Dean's Message – January 2010

Dear all,

I am writing my January Dean’s message at the beginning of the month because there is much unfolding already in this calendar year that we need to share. In particular of course, we have now all received the message from President Ikenberry outlining a number of measures that the University is putting in place as a bulwark against the state’s financial crisis. While there is a lot of information being provided to employees via the FAQs posted on the University’s human resources website, I would like to highlight just a few things about the recently announced mandatory furlough program and hiring freeze, but you are strongly encouraged to read through all of the information on this website to understand the impact to you on your retirement, health, disability and other benefits. The FAQs are living documents and as processes unfold for implementation, we will continue to update you.

The policy applies broadly to  academic employees making more than $30,000 who are state funded (in whole or in part). The University’s goal is to minimize the impact on students or other stakeholders and to operate every business day for the remainder of the academic and fiscal years.  To that extent, employees will be able to select furlough days that do not conflict with professional commitments and with the approval of their unit heads.  B&RP will provide each unit head with a list of employees affected by this policy and unit heads will be asked to approve furlough days and to document the full financial impact to the individual  and to College community. Pay will be reduced one day in each of the four pay periods – February 16, March 16, April 16 and May 16.

Civil service employees are exempt from the furloughs, but it is anticipated that there will be personnel cost reductions for these employees.  The nature and timing will be addressed by the University in accordance with Civil Service rules and bargaining obligations.  As soon as we know any more about this, we will share the information with you.

Tomorrow the Chancellor/Provost will also send out further details that are specific to our campus and the College will keep you keep you informed of the processes involved in implementing these directives.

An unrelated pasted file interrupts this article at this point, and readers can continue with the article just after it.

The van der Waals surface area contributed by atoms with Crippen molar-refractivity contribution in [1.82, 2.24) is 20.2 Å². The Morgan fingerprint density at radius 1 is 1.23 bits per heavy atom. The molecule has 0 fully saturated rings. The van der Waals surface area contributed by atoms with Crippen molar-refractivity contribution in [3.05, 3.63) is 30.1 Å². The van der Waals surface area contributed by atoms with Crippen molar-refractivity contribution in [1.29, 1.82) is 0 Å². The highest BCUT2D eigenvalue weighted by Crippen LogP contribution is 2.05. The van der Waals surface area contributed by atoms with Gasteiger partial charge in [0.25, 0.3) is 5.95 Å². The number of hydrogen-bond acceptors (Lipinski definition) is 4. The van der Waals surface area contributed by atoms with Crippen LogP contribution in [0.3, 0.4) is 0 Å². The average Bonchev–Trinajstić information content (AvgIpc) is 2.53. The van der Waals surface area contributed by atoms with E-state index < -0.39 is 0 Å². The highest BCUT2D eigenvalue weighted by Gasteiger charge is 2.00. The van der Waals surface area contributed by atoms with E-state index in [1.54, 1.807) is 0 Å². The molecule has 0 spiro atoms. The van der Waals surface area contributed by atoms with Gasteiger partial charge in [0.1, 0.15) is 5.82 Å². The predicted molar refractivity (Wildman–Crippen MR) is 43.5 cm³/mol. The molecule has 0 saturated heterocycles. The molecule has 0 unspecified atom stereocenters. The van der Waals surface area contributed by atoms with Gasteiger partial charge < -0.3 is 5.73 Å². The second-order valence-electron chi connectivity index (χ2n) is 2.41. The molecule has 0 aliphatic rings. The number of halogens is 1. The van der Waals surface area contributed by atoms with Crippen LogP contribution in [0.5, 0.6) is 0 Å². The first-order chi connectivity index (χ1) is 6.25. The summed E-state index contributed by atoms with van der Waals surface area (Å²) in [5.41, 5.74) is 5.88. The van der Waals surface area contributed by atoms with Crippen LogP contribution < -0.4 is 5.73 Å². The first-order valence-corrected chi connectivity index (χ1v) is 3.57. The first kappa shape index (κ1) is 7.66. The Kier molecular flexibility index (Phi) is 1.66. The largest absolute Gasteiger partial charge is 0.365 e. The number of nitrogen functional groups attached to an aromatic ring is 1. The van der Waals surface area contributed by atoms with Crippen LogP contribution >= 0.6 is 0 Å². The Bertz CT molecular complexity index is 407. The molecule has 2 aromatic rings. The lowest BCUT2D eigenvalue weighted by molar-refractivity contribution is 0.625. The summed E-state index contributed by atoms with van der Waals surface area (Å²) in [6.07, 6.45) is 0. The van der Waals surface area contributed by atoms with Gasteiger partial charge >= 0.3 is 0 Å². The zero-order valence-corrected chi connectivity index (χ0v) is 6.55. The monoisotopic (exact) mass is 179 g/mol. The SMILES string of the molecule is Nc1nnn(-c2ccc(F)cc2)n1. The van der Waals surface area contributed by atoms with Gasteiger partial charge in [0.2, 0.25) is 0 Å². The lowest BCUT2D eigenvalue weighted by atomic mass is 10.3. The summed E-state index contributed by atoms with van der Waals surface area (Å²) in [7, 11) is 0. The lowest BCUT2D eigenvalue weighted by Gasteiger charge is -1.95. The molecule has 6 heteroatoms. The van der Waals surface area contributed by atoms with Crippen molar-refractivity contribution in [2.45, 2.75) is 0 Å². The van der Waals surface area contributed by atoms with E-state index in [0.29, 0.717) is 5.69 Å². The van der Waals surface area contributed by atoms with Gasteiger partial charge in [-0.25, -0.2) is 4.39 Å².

So, I do hope you have all had a restful and happy holiday and are ready to tackle all that is ahead of us this year in good spirits and with stamina, particularly given how fortunate we are to be associated with a University that is as strong and creative as the University of Illinois.
I also want to wish you very best for the New Year. Certainly, the decade just past has been marked by extremes and much unpredictability. If the climate and the economy are any indications, the next decade may offer up much of the same challenging uncertainty. In terms of the weather in recent days, I gather we are currently experiencing the effects of a distant cousin of El Niño called the Arctic Oscillation which is driven by purely internal, atmospheric processes that causes great weather variability with changes from day to day, week to week  – most of it random – like flipping a coin, it is said. In terms of our University, it too is being buffeted by strong winds that demand deep and systemic responses – of organization, mindsets and culture.

We have lived with bruised senses of entitlement and persistent ambiguity for the last few years.  Today a decision was made at the campus level to crank up our efforts to put our own house in order. In such conditions we cannot go about our lives in the normal way – instead we have to be flexible and cooperative ready for any contingency and prepared to help each other out.